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Lyr Add: Wreck off Charleston Bridge (BillyMorris)

MMario 08 May 02 - 03:39 PM
Charley Noble 08 May 02 - 04:54 PM
MMario 08 May 02 - 09:19 PM
Joe Offer 08 May 02 - 10:15 PM
Bob Bolton 09 May 02 - 02:22 AM
Joe Offer 09 May 02 - 02:27 AM
Bob Bolton 09 May 02 - 02:29 AM
Bob Bolton 09 May 02 - 02:37 AM
Charley Noble 09 May 02 - 08:50 AM
MMario 09 May 02 - 08:51 AM
Bob Bolton 09 May 02 - 09:03 AM
GUEST,Bruce Downes, Melbourne Australia 09 May 02 - 09:35 AM
Bob Bolton 09 May 02 - 10:25 PM
Jim Dixon 27 Apr 11 - 12:26 AM
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Subject: Lyr/Tune Add: WRECK OFF CHARLESTON BRIDGE
From: MMario
Date: 08 May 02 - 03:39 PM

WRECK OFF CHARLESTON BRIDGE
(Billy Morris 1867)

'Twas a-bout two thous-and years a-go
On a fine but rain-y day.
A smart young chap nam'd Will-iam Jones,
Was bound for_Aus-tra-li-ay
So_he went on board of_a pen-ny steam-boat
To cross the o_cean main
And_he bid a-dieu to Bos-ton Bar
Like wise to his Sus-an Jane.

sing-ing

fare ye well my Sus-an Dear,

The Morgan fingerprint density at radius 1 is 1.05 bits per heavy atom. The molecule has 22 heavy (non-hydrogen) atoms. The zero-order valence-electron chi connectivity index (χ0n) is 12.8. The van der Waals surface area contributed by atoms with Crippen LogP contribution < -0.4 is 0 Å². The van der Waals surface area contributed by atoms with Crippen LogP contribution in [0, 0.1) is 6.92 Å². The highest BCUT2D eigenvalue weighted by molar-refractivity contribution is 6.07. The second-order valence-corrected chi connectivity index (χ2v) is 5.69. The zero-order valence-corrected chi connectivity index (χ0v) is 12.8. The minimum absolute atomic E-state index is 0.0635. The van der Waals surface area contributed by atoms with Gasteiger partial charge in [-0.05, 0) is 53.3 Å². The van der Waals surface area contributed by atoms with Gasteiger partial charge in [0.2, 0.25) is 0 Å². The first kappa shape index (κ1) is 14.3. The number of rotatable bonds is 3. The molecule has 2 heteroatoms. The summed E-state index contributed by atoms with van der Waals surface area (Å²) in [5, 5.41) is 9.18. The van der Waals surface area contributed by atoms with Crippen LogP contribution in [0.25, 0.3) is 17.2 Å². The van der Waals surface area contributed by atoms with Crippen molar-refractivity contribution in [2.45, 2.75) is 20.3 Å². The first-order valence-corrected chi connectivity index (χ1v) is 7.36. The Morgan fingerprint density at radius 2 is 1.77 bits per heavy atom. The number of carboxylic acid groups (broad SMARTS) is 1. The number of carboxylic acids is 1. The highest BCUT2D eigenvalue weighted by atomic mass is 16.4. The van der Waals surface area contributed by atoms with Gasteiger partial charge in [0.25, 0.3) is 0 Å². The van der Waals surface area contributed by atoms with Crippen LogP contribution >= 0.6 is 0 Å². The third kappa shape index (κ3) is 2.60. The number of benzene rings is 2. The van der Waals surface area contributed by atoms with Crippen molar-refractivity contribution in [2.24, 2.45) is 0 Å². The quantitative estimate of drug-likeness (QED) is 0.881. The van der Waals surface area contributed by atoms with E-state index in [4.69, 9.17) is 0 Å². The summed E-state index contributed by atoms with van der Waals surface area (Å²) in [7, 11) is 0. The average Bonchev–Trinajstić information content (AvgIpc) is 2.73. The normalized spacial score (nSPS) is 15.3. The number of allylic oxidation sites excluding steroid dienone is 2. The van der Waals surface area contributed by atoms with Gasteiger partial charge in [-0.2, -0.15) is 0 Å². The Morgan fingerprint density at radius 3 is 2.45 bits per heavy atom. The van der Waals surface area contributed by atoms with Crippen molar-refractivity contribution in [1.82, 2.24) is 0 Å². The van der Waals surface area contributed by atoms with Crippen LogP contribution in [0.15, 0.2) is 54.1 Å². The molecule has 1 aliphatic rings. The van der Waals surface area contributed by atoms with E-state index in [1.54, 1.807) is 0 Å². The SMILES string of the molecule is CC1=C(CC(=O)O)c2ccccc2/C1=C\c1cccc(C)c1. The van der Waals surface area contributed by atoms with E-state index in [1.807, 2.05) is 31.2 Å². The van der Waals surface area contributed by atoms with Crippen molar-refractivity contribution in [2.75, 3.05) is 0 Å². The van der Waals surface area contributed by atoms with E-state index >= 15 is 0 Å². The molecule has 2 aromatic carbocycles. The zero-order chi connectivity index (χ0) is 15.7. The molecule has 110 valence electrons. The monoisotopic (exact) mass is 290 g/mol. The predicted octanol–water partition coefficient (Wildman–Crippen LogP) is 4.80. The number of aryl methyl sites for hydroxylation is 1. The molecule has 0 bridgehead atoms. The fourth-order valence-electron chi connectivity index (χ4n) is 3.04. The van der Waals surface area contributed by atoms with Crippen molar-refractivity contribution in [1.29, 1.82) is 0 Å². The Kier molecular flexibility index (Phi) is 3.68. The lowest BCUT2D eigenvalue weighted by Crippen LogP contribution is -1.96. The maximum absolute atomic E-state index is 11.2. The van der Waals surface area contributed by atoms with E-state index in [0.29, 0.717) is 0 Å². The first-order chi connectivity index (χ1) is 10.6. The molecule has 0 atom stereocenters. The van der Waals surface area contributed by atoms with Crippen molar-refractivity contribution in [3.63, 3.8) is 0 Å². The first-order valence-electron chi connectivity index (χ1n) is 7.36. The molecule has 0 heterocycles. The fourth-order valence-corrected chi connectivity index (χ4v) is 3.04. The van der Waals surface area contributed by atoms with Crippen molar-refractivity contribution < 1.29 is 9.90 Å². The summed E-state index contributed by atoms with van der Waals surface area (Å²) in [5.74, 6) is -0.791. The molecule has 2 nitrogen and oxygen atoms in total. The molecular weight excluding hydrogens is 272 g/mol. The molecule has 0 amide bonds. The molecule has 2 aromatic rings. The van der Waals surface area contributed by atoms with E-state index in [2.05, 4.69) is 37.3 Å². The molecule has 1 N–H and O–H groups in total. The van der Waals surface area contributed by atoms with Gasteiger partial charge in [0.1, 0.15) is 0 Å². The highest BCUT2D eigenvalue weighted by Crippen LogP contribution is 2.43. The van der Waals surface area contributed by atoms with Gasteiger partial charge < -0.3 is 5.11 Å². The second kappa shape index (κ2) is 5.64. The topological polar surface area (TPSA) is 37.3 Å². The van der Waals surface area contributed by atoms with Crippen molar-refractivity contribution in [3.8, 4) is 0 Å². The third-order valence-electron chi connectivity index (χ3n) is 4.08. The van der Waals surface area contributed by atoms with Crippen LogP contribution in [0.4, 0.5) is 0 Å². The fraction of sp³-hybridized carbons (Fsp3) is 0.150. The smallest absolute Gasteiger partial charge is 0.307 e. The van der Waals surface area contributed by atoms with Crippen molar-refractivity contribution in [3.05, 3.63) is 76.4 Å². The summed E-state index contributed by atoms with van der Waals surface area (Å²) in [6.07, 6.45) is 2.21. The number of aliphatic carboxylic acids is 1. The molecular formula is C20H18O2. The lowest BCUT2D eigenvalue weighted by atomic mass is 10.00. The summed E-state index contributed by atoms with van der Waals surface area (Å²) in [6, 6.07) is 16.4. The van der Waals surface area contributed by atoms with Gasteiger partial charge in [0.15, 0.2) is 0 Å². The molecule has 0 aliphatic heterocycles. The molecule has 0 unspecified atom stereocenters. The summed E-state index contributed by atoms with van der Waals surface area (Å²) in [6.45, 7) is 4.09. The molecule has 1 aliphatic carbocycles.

I may nev-er see you more,
Oh my heart's in a com-mo-ti-on
I'm a goin' a-cross the o-ce-an
Where the winds and wa-ters roar


When the ship a-rove off Charles-ton bridge
an _ an-gry storm a-rose
At first the wind it got to words and then it came to blows
Poor Will-iam Jones felt rath-er queer
He look'd as tho' in pain
He thought of_the land where he was born, _
al-so of Sus-an Jane

sigh-ing (etc)

The _ gal-lant Capt-ain rush'd on deck
With _ fren-zy in one eye.
Cried he "Stand by the main jib-boom!"
"My bold brave crew stand by!"

the no-ble crew stood by some time
'Twas use-less it was vain
The storm rag'd wild poor Will-iam dropp'd
A _ tear to Sus-an Jane.

sob-bing (etc)

Will _ rush'd be-low un-to his trunk
and _ o-pened wide the lid
Then kiss'd his sus-an's por-trait twice
(He kiss'd it twice he did!)
The capt-ain hailed a pass-ing barge
for ass-is-tance all_in vain
For_the ship went down with crew and will
who _ love'd fair Sus-an Jane.

gurg-ling (etc)

When the news was broke to Sus-an how
Her _ Will-iam had been drown'd
She broke out in the fain-ting fits
Her an-guish knew no bound
Said she with sor-row I'll go mad
Or else I''ll go in-sane!
For I did love my Will-iam and
He lov'd his _ Sus-an Jane

she heard: (etc)

One _ night as Sus-an sat in grief
For the loss of her Will Jones
There came a knock at_the front door bell
Cried she that voice! Them bones!